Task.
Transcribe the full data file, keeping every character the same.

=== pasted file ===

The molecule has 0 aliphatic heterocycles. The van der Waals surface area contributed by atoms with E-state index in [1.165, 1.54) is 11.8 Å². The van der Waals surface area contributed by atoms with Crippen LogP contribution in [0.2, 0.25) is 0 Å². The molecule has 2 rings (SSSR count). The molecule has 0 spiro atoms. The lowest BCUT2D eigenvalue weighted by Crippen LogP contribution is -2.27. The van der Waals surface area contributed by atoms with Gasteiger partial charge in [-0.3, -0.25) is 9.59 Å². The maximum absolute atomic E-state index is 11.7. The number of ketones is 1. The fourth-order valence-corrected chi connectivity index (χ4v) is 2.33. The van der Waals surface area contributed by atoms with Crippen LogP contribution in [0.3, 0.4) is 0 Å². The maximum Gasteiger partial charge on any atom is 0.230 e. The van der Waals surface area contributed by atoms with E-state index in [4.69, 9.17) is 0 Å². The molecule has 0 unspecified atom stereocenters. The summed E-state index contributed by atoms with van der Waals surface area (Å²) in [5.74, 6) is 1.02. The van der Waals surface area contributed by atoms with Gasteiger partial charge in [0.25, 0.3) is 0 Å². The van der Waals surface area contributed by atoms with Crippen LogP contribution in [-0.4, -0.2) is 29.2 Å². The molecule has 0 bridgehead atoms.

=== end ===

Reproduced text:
The molecule has 0 aliphatic heterocycles. The van der Waals surface area contributed by atoms with E-state index in [1.165, 1.54) is 11.8 Å². The van der Waals surface area contributed by atoms with Crippen LogP contribution in [0.2, 0.25) is 0 Å². The molecule has 2 rings (SSSR count). The molecule has 0 spiro atoms. The lowest BCUT2D eigenvalue weighted by Crippen LogP contribution is -2.27. The van der Waals surface area contributed by atoms with Gasteiger partial charge in [-0.3, -0.25) is 9.59 Å². The maximum absolute atomic E-state index is 11.7. The number of ketones is 1. The fourth-order valence-corrected chi connectivity index (χ4v) is 2.33. The van der Waals surface area contributed by atoms with Crippen LogP contribution in [0.3, 0.4) is 0 Å². The maximum Gasteiger partial charge on any atom is 0.230 e. The van der Waals surface area contributed by atoms with E-state index in [4.69, 9.17) is 0 Å². The molecule has 0 unspecified atom stereocenters. The summed E-state index contributed by atoms with van der Waals surface area (Å²) in [5.74, 6) is 1.02. The van der Waals surface area contributed by atoms with Gasteiger partial charge in [0.25, 0.3) is 0 Å². The van der Waals surface area contributed by atoms with Crippen LogP contribution in [-0.4, -0.2) is 29.2 Å². The molecule has 0 bridgehead atoms.